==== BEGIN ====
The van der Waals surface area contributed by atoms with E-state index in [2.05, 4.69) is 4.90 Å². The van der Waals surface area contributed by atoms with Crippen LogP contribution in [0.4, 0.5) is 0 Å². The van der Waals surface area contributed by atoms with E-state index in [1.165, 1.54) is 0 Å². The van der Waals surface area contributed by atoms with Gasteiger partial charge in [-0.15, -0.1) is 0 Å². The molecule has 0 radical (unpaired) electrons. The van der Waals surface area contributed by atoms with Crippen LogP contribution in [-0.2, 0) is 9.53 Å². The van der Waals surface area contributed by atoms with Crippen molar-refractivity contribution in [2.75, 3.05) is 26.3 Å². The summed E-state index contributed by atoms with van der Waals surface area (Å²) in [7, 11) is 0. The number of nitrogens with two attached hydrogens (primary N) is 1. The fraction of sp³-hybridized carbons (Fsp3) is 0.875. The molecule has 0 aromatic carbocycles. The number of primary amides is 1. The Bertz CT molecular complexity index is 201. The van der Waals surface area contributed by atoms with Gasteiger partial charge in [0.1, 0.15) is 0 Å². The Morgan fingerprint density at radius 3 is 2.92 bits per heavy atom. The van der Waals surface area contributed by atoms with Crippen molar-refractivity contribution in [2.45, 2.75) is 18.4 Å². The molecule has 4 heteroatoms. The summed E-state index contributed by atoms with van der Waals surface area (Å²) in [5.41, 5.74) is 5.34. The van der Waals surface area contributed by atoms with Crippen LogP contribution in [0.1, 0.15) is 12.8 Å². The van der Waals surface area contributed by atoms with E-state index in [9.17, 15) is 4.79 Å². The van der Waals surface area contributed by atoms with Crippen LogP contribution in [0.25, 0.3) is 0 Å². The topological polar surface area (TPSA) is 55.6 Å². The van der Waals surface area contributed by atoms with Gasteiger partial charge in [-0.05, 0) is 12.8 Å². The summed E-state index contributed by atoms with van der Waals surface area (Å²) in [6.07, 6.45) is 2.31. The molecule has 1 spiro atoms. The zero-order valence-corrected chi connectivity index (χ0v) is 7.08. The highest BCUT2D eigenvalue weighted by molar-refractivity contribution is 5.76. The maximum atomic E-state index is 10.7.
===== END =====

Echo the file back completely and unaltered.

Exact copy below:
The van der Waals surface area contributed by atoms with E-state index in [2.05, 4.69) is 4.90 Å². The van der Waals surface area contributed by atoms with Crippen LogP contribution in [0.4, 0.5) is 0 Å². The van der Waals surface area contributed by atoms with E-state index in [1.165, 1.54) is 0 Å². The van der Waals surface area contributed by atoms with Gasteiger partial charge in [-0.15, -0.1) is 0 Å². The molecule has 0 radical (unpaired) electrons. The van der Waals surface area contributed by atoms with Crippen LogP contribution in [-0.2, 0) is 9.53 Å². The van der Waals surface area contributed by atoms with Crippen molar-refractivity contribution in [2.75, 3.05) is 26.3 Å². The summed E-state index contributed by atoms with van der Waals surface area (Å²) in [7, 11) is 0. The number of nitrogens with two attached hydrogens (primary N) is 1. The fraction of sp³-hybridized carbons (Fsp3) is 0.875. The molecule has 0 aromatic carbocycles. The number of primary amides is 1. The Bertz CT molecular complexity index is 201. The van der Waals surface area contributed by atoms with Gasteiger partial charge in [0.1, 0.15) is 0 Å². The Morgan fingerprint density at radius 3 is 2.92 bits per heavy atom. The van der Waals surface area contributed by atoms with Crippen molar-refractivity contribution in [2.45, 2.75) is 18.4 Å². The molecule has 4 heteroatoms. The summed E-state index contributed by atoms with van der Waals surface area (Å²) in [5.41, 5.74) is 5.34. The van der Waals surface area contributed by atoms with Crippen LogP contribution in [0.1, 0.15) is 12.8 Å². The van der Waals surface area contributed by atoms with E-state index in [9.17, 15) is 4.79 Å². The van der Waals surface area contributed by atoms with Crippen LogP contribution in [0.25, 0.3) is 0 Å². The topological polar surface area (TPSA) is 55.6 Å². The van der Waals surface area contributed by atoms with Gasteiger partial charge in [-0.05, 0) is 12.8 Å². The summed E-state index contributed by atoms with van der Waals surface area (Å²) in [6.07, 6.45) is 2.31. The molecule has 1 spiro atoms. The zero-order valence-corrected chi connectivity index (χ0v) is 7.08. The highest BCUT2D eigenvalue weighted by molar-refractivity contribution is 5.76. The maximum atomic E-state index is 10.7.